Only on 12: 'New U' to launch holiday ‘I am’ Web, TV campaign in wake of naming controversy

By: Chris Thomas Email
By: Chris Thomas Email
New U naming

University officials are reaching out to the community to choose a name for the newly-consolidated schools. (WRDW-TV / June 15, 2012)

News 12 First at Five / Thursday, Oct. 18, 2012

AUGUSTA, Ga. -- He has been at the center of a firestorm surrounding two major local institutions. Augusta State University and Georgia Health Sciences University will soon merge, but many people are not happy about the new name.

School President Dr. Ricardo Azziz allowed only our cameras into his home for a one-on-one interview about the naming controversy and the personal connection that drives his decision-making process.

He is a father of three. His daughter, Ashlee, is a third-year student at Augusta State.

"In fact, unbeknownst to me, she was one of the first students to ask me a question at an open forum," Dr. Azziz said.

We were there as Ashlee stepped to the microphone with concerns about the soon-to-be-merged ASU and Georgia Health Sciences University.

"What are your plans to be able to do without losing some of the intimacy that ASU students do have now with their teacher?" questioned Ashlee.

"And what I told her is, to the extent we can, we don't want to change that," Azziz said. “We think that is a great asset for our students and that is a way to attract students into the university."

"So let’s hear it for our great leader Dr. Ricardo Azziz," sang ASU student Jerod Gay at a recent student protest. "You can tell that he's not from here and that name will never stay."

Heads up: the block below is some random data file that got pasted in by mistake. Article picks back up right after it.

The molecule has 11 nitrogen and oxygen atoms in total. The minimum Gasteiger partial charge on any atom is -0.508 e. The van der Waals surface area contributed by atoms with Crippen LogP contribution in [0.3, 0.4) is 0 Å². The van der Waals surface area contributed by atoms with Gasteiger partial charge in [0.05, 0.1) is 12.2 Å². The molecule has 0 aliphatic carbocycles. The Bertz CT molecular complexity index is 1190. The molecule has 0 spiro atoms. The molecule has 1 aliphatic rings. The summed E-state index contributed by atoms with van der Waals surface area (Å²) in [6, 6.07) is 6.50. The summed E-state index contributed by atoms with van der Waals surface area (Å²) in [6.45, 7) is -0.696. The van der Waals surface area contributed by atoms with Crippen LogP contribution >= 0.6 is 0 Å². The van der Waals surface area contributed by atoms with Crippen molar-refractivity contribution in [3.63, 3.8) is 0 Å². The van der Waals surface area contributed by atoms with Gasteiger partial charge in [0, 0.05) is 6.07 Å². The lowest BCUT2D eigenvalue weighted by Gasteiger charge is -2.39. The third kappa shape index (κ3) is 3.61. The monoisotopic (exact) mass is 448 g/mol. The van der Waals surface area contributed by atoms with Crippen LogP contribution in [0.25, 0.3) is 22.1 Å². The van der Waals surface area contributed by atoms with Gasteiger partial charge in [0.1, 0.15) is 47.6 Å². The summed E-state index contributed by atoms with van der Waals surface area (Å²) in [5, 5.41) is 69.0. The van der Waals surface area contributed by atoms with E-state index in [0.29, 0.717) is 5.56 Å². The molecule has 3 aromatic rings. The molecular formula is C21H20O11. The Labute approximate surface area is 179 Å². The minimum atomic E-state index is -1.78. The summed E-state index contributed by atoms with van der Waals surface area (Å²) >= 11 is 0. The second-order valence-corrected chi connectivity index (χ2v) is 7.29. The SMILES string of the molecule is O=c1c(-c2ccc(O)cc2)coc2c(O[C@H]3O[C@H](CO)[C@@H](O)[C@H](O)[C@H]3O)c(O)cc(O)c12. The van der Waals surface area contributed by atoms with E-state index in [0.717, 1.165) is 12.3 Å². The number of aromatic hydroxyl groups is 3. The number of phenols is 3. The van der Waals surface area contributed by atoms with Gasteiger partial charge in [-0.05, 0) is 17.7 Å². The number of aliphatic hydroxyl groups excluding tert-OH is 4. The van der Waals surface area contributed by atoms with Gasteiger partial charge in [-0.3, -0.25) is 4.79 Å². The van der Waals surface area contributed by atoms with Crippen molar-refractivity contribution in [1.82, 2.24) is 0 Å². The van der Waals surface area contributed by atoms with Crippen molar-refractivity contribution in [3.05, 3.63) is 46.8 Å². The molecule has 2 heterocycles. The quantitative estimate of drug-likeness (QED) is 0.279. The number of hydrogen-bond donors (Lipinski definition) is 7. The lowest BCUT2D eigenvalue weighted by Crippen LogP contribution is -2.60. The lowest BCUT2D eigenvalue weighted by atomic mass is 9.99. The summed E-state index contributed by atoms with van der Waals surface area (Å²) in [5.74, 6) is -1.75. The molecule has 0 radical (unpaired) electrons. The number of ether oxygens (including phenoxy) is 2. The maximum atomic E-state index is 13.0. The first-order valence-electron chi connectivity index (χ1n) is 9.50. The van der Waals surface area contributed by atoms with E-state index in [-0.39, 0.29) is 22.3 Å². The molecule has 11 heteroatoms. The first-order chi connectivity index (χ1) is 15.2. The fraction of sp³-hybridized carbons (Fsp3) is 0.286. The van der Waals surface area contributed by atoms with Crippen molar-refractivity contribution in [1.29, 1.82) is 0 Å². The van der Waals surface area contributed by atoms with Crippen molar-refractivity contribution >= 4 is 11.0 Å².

Something to the tune of hundreds of “Save the A” signs line Azziz’s neighborhood in support of including Augusta in the new name. They are a constant reminder that many are not on board with his vision.

“What do you say to those people who say you don’t understand what this means to our family?” we asked Azziz.

“Consolidating a great university is already going to be problematic in some level," he said. "We often talk about the name, but the truth is our institutions are made by people."

Azziz will highlight that point in a new “I Am” marketing campaign online and on television. Click here to view a portion of the ad.

It is meant to highlight a school with a new name but the same people you have trusted for health care, education and sports entertainment.

"And we are the Jags and continue to be the Jags," Azziz said. “We're going to be the Jag nation and nobody should confuse us. That program will continue to grow. I'm here to assure alumni that if you have been alumni of either school, you will continue to be alumni of this new university, but it is disconcerting for alumni. It's just going to be rocky over the next two or three years as we settle down into our new vision and our new hope."

Azziz says the Web and television ads should start airing around Thanksgiving and Christmas.

The formal name, Georgia Regents University, goes before the Board of Regents in January. Azziz says they will have the final say on the name.


To see all of the clips from the interview, click here to view the playlist:


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